Thursday, September 24, 2009

Christopher Nolan's Memento

Memento: Rewound to the Truth

Christopher Nolan's Memento is a perfect example of Post-classical Hollywood. First of all, it breaks the trend of the generic classic Hollywood movie because it is completely backwards in its unveiling of the plot. The opening scene of the movie tells you the end result of the plot, but it remains completely ambiguous to the audience because they know nothing of the characters involved or the actions that are taking place. The movie is also a post-classical film because it does not give its audience the answers to all of the questions that the plot sparks. "Does Leonard's insanity jade his narration? Were Leonard and Sammy Jenkins the same person? Does Teddy actually care about Leonard or is he completely using him? Did Natalie have anything to do with Leonard killing Teddy in the end? Is Leonard in an unconscious vicious cycle that he involuntarily must forever exist in or does he mandate the continuation of the cycle himself with false clues?" These questions are all explored, but none are definitively answered or intuitively solved. This is exactly how Nolan intends it to be, though. The ending makes the audience piece together each scene and infer how the story actually occurred for themselves. It is a movie that harnesses suspense and puts a twist on the art of revelations.

Memento is incredibly powerful because of its sequences of flashbacks. The movie has scenes in color that slowly go back farther into the sequence of events that led up to Leonard's killing of Jimmy, but at the same time has scenes in black and white that depict Leonard telling a parallel character analysis of Sammy Jenkins over the phone to an unknown listener. The scenes ultimately intertwine together to create a "present" time encasement. The black and white flashbacks master the art of lighting and shadows and set the tone for a dreary plot. Nolan creatively develops a new method of filming and storytelling in this masterpiece.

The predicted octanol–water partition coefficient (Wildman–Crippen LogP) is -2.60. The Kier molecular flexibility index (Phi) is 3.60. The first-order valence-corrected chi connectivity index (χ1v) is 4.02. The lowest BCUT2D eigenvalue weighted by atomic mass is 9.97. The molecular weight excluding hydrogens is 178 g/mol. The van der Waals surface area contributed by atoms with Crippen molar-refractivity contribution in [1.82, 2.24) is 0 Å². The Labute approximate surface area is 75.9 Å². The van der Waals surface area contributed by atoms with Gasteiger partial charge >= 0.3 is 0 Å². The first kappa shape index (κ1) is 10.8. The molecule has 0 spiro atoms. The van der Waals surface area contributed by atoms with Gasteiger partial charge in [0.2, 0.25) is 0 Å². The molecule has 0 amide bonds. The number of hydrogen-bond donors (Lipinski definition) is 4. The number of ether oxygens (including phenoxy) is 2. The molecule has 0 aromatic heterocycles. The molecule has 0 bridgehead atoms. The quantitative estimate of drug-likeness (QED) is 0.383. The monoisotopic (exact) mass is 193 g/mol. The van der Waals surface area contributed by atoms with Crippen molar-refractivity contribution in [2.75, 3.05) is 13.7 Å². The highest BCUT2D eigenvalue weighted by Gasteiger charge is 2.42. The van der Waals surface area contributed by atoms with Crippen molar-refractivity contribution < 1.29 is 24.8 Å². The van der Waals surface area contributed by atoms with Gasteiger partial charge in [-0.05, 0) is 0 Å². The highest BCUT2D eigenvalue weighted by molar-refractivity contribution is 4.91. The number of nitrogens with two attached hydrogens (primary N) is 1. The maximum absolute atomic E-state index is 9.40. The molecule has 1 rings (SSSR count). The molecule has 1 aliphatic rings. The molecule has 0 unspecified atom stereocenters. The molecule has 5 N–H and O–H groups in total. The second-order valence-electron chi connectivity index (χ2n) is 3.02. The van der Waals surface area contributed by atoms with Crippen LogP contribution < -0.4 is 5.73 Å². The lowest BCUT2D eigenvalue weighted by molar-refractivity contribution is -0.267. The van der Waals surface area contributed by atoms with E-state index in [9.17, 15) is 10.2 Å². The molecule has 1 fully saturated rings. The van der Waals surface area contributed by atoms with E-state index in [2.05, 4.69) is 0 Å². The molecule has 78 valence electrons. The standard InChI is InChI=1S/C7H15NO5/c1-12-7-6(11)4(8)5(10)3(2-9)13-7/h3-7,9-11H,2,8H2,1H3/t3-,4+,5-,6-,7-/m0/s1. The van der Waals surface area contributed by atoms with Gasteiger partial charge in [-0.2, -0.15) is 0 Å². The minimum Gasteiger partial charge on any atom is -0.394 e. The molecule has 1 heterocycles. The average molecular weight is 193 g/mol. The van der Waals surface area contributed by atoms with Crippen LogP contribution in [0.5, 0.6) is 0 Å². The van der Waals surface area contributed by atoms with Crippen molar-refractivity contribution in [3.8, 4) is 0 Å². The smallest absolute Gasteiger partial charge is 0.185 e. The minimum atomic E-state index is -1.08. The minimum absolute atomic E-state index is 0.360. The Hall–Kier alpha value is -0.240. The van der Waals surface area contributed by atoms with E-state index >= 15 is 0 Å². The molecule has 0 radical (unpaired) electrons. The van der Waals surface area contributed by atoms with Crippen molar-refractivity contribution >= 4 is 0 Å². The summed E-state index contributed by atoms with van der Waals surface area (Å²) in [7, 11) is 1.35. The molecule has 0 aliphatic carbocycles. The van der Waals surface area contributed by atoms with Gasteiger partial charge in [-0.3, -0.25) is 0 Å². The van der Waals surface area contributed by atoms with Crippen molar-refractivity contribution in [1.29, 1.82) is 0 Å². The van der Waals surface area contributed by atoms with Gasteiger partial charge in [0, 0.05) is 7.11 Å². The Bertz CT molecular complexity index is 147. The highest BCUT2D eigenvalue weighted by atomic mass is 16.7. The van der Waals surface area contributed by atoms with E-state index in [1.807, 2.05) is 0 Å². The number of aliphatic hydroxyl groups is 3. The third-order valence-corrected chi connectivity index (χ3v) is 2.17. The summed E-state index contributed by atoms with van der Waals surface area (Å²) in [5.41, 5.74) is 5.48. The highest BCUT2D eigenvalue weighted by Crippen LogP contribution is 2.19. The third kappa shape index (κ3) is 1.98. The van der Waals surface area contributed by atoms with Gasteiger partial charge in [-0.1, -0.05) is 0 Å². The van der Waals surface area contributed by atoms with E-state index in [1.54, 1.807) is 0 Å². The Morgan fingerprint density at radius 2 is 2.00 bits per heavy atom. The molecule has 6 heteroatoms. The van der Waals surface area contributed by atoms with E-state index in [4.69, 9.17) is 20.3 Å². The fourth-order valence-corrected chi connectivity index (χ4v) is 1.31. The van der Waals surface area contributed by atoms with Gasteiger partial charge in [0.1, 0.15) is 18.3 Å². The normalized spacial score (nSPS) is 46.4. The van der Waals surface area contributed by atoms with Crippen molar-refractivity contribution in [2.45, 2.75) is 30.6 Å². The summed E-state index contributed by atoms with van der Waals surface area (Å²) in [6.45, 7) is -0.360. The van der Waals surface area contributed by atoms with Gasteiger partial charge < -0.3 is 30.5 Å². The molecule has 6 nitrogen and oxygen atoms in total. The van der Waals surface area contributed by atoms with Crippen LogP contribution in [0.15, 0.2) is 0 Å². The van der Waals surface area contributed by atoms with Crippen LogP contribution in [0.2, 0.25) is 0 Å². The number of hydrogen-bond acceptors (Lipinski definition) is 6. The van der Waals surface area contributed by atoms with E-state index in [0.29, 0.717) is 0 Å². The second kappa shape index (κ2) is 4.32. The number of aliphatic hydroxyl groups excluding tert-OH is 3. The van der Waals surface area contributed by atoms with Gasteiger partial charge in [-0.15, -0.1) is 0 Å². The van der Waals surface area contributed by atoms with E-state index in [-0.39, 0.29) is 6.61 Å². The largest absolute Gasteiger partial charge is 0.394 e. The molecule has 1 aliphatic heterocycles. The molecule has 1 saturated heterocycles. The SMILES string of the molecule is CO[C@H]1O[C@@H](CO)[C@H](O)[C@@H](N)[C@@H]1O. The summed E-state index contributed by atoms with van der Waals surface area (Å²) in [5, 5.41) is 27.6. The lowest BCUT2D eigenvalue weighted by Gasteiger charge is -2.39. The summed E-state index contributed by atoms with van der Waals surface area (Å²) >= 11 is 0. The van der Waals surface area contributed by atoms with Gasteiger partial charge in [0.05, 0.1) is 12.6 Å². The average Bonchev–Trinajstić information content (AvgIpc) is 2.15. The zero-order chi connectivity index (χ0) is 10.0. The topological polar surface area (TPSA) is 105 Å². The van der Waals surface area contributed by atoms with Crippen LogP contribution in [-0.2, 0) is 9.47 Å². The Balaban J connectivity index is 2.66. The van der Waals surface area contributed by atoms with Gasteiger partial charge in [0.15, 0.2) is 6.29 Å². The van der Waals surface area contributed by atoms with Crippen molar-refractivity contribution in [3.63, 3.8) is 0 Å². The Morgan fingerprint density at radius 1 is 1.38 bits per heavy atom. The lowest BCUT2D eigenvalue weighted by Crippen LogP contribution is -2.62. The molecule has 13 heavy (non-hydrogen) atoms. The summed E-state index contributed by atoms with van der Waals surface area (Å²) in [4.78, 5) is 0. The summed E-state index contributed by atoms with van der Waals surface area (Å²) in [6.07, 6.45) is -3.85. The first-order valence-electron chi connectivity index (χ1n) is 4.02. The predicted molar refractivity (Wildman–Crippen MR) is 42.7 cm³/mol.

Perhaps the most confusing twist in the entire movie, though, is when Leonard nearly consciously decides to choose Teddy as his next victim in his series of murders to avenge the "murder" of his wife. It is the only point in the movie that the audience shifts from pitying Leonard and accepting his amnesiac handicap to wondering if Leonard controls his own twisted fate. It is ironic because every character in the movie takes advantage of Leonard's memory loss to carry out their lowlife needs, but Leonard himself takes advantage of his own condition because he leaves clues for himself that point to avenging his wife's death over and over again. In effect, Leonard uses himself, too. He is never content with killing his wife's murderer, for he is not able to remember the emotion of having even completed this task. It is a twisted movie that is left open for interpretation to this day. Its unique film style transcended the films of its time and went on to inspire films like The Sixth Sense or Vantage Point.

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